Forensic DNA Profiling of Bacterial Communities in Soil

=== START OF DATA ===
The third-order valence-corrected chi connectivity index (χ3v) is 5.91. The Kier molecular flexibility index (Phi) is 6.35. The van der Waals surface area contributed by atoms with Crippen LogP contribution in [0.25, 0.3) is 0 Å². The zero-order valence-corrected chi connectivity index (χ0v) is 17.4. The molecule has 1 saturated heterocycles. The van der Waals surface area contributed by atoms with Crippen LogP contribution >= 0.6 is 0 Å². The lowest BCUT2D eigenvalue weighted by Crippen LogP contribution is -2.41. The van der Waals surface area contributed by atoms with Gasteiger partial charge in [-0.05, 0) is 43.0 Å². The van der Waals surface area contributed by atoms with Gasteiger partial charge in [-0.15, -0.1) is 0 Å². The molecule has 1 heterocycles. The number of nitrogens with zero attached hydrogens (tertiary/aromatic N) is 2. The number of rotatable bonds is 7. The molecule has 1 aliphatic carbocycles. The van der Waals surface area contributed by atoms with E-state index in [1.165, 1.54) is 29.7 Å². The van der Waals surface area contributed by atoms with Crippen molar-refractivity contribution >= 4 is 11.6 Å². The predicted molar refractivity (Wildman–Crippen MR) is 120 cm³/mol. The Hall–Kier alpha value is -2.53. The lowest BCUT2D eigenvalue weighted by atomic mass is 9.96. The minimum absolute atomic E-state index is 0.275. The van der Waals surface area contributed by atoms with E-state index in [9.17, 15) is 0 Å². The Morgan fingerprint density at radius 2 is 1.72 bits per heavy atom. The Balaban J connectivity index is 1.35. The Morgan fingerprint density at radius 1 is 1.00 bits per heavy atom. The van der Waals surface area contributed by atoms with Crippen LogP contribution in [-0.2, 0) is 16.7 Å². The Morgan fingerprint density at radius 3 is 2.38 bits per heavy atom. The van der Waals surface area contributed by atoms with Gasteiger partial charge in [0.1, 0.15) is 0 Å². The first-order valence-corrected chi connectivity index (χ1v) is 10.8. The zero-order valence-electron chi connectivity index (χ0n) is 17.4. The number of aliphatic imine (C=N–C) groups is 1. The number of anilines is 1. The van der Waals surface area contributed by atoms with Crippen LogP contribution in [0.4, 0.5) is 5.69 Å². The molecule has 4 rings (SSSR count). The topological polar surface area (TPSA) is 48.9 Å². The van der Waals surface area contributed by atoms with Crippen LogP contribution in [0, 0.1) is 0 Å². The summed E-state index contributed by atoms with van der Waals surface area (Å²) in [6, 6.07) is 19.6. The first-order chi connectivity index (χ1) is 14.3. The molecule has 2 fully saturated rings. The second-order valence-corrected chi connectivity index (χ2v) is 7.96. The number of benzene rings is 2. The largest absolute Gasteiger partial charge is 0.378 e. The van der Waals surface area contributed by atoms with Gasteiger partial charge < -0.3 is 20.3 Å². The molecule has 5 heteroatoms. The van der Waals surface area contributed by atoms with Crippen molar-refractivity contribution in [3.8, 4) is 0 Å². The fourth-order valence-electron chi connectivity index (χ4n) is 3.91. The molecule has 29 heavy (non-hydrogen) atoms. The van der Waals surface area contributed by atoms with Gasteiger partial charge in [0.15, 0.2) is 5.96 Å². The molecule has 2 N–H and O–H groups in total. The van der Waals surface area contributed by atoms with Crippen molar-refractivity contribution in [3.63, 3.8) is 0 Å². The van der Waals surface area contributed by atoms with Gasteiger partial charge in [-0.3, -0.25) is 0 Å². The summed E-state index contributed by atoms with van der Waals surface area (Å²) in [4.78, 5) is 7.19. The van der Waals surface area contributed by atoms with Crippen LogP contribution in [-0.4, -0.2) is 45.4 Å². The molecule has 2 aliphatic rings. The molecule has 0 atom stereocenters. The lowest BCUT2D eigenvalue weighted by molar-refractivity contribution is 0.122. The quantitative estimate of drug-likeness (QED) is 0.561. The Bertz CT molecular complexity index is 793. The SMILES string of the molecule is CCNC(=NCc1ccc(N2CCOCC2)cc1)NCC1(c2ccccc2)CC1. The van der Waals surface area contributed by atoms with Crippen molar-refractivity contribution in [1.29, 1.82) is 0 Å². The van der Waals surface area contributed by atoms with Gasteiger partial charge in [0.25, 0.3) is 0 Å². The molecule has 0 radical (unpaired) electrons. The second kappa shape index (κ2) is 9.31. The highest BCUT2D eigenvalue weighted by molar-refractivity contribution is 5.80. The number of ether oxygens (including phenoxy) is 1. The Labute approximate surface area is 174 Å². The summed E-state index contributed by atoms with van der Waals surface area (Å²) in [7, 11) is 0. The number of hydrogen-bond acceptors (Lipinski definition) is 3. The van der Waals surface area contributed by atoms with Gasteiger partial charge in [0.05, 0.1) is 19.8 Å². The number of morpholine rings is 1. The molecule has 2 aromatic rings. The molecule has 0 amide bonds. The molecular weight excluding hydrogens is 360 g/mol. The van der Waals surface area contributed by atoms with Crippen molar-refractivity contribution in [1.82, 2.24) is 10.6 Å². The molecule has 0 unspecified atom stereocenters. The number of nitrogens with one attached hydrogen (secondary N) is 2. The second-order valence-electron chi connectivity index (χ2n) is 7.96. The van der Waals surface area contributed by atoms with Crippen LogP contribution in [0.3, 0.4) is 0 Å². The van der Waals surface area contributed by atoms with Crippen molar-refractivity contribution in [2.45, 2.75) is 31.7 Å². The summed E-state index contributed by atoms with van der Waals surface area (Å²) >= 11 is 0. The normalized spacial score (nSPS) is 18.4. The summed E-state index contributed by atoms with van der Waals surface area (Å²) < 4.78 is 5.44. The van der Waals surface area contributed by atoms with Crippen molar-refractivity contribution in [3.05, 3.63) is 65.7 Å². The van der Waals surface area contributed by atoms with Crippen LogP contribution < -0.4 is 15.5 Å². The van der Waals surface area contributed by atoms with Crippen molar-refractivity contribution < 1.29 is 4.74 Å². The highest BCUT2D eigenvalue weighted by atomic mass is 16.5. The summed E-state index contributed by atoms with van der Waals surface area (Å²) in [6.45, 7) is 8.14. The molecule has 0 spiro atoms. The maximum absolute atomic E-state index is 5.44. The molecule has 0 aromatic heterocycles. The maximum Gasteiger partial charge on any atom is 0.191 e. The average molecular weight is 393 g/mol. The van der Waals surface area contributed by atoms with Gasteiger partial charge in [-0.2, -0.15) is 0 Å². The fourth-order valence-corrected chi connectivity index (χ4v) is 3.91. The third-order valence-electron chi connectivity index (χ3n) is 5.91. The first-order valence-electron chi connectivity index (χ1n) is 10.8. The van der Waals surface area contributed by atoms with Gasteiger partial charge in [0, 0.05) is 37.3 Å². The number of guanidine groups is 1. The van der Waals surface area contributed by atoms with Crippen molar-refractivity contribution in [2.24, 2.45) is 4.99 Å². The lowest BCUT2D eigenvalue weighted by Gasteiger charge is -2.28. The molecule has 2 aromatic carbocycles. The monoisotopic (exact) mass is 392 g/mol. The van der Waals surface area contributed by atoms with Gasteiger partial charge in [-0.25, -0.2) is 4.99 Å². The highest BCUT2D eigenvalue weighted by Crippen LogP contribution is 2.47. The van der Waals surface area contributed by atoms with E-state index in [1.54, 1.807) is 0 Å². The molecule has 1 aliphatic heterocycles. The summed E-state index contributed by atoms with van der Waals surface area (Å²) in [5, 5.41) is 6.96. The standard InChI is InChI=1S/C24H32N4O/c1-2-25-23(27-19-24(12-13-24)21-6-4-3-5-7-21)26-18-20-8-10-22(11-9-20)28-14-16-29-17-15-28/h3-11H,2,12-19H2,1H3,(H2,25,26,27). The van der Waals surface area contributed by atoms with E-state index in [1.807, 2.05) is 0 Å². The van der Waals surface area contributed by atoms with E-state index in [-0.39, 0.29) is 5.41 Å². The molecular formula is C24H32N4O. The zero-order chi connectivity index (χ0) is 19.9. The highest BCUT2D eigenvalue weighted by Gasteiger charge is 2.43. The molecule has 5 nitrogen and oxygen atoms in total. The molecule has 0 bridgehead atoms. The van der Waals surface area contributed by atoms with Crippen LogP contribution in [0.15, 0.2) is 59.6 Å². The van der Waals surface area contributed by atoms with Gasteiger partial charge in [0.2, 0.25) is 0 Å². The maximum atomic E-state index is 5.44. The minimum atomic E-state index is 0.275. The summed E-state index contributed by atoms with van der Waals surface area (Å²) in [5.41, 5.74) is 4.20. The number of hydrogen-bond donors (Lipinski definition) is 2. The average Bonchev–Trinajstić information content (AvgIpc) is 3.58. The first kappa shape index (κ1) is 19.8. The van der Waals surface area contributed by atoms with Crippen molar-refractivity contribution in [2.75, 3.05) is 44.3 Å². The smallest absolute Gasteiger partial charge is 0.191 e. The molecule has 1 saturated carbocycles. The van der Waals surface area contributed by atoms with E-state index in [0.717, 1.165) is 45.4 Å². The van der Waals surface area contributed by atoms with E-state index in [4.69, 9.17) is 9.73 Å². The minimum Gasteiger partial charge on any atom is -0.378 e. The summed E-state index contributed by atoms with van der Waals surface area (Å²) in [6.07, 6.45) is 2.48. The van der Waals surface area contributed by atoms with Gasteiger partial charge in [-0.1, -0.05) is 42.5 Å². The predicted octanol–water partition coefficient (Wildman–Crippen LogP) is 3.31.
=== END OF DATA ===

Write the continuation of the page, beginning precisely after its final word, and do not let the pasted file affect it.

Soil is frequently encountered as trace evidence in forensic science case-work, but because of the limitations of current analytical techniques, this evidence is rarely utilised. A technique has been developed that allows comparisons of soil samples to be made, based on molecular analysis of the bacterial communities living in the soil. This project assesses the practicality of using this technique, known as 16S rDNA T-RFLP community profiling, for forensic soil analysis, by refining the basic methodology and performing a preliminary evaluation of its reproducibility and utility. Initial difficulties associated with generating profiles from soil samples have been overcome through methodology improvement, and the technique has been found to be effective for generating simple, visual profiles that clearly demonstrate differences between soil samples. Soil bacterial community DNA profiling is likely to be a powerful yet simple forensic tool, providing the ability to routinely use soil as associative evidence. The potential for using the same technology to develop a time since death or post mortem interval (PMI) estimation tool was also investigated. This study monitored the changes in the soil bacterial community beneath decomposing human cadavers and pig carcasses and showed that community change is dynamic and progressive. These changes are caused by fluctuations in specific bacterial species populations that are able to utilise organic breakdown products released from the body over time. Release of the body’s natural microflora into the underlying soil may also contribute to an altered bacterial community. This project has demonstrated that the soil microbial community clearly changes over the course of decomposition, and potential exists for development of a PMI estimation tool based on soil bacterial community succession.